Near the Lincoln Memorial is the Korean War Memorial, located at the southwest end of the Reflecting Pool. The first time I walked up to the steely figures of soldiers, it felt as if I had stumbled into a combat mission. The squad is arranged in a triangular formation over an area of juniper shrubs. Their lifelike expressions and movements frozen in midstep induce a sense of eeriness. I can’t help but think these sculptures spring to life when no one is around.
Each branch of the armed forces is represented in the unit although I’m not sure how to tell them apart. They are all wearing ponchos, which adds to their ghostly appearance. Some of the figures have a more active stance while others seem to have thoughts that are miles away, perhaps thinking of home and loved ones.
Next to the statues is a black granite mural that depict images of servicemen and women. The sandblasted images show people and scenes from the war which seem to emerge from the wall. These solemn images invoke a haunting reminder of “The Forgotten War,” a reference made by Western nations to a war that received little attention compared to World War II and the Vietnam War.
After a long day of walking, we decided to get a Lyft back to our friend’s apartment in Columbia Heights. It was my first time using a ride-sharing service, and I can see why it’s disrupting conventional forms of transportation. The convenience of getting a ride anywhere at any moment by simply using an app on your smartphone is much quicker than finding and hailing down a taxi. I also like that the payment happens seamlessly through the app so you don’t need to carry any money. Services like Lyft and Uber are perfect for tourists who don’t want to rent a car and bother with figuring out bus and train schedules.
For dinner, we headed over to the Adams Morgan neighborhood in D.C. and ate at Donburi, a hopping joint serving Japanese rice bowls. The narrow restaurant with bar seating gives patrons an up-close view of the kitchen action. My friend ordered the sakedon, and I got a mix katsudon of shrimp and chicken. My sister opted for the panko coated pork loin and tenderloin. Overall, it was a decent meal for a reasonable price.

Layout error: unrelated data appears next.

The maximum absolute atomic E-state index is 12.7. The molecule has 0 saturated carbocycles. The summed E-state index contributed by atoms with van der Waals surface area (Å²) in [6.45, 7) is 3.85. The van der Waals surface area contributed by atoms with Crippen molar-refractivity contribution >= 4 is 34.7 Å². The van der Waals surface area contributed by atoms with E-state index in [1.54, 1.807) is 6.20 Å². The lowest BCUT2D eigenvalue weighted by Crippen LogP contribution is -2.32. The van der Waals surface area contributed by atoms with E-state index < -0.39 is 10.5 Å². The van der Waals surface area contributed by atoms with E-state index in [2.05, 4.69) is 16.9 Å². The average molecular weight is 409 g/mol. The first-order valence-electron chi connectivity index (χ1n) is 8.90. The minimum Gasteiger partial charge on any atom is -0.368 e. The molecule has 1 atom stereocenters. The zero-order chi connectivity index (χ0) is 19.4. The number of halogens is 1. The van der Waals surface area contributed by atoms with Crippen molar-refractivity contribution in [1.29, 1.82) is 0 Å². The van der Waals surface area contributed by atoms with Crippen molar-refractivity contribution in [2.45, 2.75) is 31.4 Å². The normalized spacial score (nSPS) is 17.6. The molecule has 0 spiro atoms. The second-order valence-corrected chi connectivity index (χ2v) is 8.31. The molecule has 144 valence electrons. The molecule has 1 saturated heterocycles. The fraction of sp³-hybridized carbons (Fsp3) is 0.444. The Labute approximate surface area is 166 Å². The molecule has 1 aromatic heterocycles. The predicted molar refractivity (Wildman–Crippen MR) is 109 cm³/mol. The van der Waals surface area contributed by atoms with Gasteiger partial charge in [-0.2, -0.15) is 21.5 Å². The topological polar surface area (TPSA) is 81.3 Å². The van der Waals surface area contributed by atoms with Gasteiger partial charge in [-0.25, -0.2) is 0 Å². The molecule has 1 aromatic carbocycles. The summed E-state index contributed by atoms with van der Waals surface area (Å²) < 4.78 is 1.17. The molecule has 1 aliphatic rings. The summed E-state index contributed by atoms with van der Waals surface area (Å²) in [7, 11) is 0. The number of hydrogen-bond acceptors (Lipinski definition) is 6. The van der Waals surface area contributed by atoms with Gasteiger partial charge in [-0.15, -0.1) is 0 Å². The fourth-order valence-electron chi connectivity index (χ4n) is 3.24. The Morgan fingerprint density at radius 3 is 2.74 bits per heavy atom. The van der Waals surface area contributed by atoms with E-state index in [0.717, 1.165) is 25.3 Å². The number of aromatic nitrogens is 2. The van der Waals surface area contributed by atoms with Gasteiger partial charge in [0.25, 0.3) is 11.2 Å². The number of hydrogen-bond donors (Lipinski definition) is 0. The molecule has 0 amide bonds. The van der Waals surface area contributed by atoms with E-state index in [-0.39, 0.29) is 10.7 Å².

Usually, I’m hesitant about eating Asian food when I travel, unless I’m in Asia, because living in Vancouver, the Asian cuisine here is hard to beat. This can be a blessing and a curse. There are no shortage of Asian restaurants in a city where almost half the population is Asian. As a result, the fierce competition for discerning tastebuds creates high expectations when it comes to Asian cuisine. What we have here in Vancouver is an Asian food bubble! I’m often disappointed by the quality of Asian cuisine outside of this bubble, and so I opt for other cuisines.
This leaves me to ponder, would it be better to have never eaten excellent Asian food so that even mediocre Asian buffets taste amazing? Since this post is about D.C., a city full of politicians, a quote by Donald Rumsfeld comes to mind. “There are known knowns. These are things we know that we know. There are known unknowns. That is to say, there are things that we know we don’t know. But there are also unknown unknowns. There are things we don’t know we don’t know.” Hmm, I’m not sure I have a good answer to that question, but I do know I enjoyed the meal at Donburi and that’s a known known!